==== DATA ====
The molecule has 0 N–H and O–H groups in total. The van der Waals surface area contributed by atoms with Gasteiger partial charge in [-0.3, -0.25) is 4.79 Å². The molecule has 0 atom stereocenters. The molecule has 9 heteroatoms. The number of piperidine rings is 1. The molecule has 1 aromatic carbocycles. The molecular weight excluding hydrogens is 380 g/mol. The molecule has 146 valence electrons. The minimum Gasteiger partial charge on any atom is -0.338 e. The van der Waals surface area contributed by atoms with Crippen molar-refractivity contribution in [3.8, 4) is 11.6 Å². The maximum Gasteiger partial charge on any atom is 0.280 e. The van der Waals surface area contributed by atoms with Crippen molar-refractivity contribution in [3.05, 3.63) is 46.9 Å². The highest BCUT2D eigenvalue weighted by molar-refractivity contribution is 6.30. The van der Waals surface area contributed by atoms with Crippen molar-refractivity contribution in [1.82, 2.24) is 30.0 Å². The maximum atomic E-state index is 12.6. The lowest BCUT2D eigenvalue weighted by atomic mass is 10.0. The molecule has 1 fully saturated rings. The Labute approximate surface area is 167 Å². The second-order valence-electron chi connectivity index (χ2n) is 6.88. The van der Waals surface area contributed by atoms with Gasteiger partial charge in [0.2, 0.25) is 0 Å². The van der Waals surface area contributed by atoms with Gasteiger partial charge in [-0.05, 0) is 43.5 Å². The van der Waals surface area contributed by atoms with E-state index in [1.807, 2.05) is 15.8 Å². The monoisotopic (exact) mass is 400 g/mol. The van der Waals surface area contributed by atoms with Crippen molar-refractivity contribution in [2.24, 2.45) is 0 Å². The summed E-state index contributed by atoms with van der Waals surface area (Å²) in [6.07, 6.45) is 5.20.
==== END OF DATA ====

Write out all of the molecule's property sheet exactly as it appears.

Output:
The molecule has 0 N–H and O–H groups in total. The van der Waals surface area contributed by atoms with Gasteiger partial charge in [-0.3, -0.25) is 4.79 Å². The molecule has 0 atom stereocenters. The molecule has 9 heteroatoms. The number of piperidine rings is 1. The molecule has 1 aromatic carbocycles. The molecular weight excluding hydrogens is 380 g/mol. The molecule has 146 valence electrons. The minimum Gasteiger partial charge on any atom is -0.338 e. The van der Waals surface area contributed by atoms with Crippen molar-refractivity contribution in [3.8, 4) is 11.6 Å². The maximum Gasteiger partial charge on any atom is 0.280 e. The van der Waals surface area contributed by atoms with Crippen molar-refractivity contribution in [3.05, 3.63) is 46.9 Å². The highest BCUT2D eigenvalue weighted by molar-refractivity contribution is 6.30. The van der Waals surface area contributed by atoms with Crippen molar-refractivity contribution in [1.82, 2.24) is 30.0 Å². The maximum atomic E-state index is 12.6. The lowest BCUT2D eigenvalue weighted by atomic mass is 10.0. The molecule has 1 fully saturated rings. The Labute approximate surface area is 167 Å². The second-order valence-electron chi connectivity index (χ2n) is 6.88. The van der Waals surface area contributed by atoms with Gasteiger partial charge in [0.2, 0.25) is 0 Å². The van der Waals surface area contributed by atoms with Gasteiger partial charge in [-0.05, 0) is 43.5 Å². The van der Waals surface area contributed by atoms with E-state index in [1.807, 2.05) is 15.8 Å². The monoisotopic (exact) mass is 400 g/mol. The van der Waals surface area contributed by atoms with Crippen molar-refractivity contribution in [2.24, 2.45) is 0 Å². The summed E-state index contributed by atoms with van der Waals surface area (Å²) in [6.07, 6.45) is 5.20.